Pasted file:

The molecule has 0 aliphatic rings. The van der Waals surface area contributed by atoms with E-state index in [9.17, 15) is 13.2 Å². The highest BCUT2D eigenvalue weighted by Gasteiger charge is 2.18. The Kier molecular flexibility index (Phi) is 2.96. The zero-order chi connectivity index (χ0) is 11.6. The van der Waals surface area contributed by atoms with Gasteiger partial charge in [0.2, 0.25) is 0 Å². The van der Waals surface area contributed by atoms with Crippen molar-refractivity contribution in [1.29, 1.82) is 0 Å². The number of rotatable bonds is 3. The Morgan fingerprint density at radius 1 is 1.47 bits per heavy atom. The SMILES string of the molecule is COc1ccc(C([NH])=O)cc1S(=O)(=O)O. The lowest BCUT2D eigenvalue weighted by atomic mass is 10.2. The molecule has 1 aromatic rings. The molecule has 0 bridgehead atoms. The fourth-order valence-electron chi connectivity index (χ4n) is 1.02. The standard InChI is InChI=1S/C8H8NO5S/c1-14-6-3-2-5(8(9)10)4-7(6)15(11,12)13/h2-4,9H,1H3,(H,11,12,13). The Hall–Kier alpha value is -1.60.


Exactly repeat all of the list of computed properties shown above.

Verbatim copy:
The molecule has 0 aliphatic rings. The van der Waals surface area contributed by atoms with E-state index in [9.17, 15) is 13.2 Å². The highest BCUT2D eigenvalue weighted by Gasteiger charge is 2.18. The Kier molecular flexibility index (Phi) is 2.96. The zero-order chi connectivity index (χ0) is 11.6. The van der Waals surface area contributed by atoms with Gasteiger partial charge in [0.2, 0.25) is 0 Å². The van der Waals surface area contributed by atoms with Crippen molar-refractivity contribution in [1.29, 1.82) is 0 Å². The number of rotatable bonds is 3. The Morgan fingerprint density at radius 1 is 1.47 bits per heavy atom. The SMILES string of the molecule is COc1ccc(C([NH])=O)cc1S(=O)(=O)O. The lowest BCUT2D eigenvalue weighted by atomic mass is 10.2. The molecule has 1 aromatic rings. The molecule has 0 bridgehead atoms. The fourth-order valence-electron chi connectivity index (χ4n) is 1.02. The standard InChI is InChI=1S/C8H8NO5S/c1-14-6-3-2-5(8(9)10)4-7(6)15(11,12)13/h2-4,9H,1H3,(H,11,12,13). The Hall–Kier alpha value is -1.60.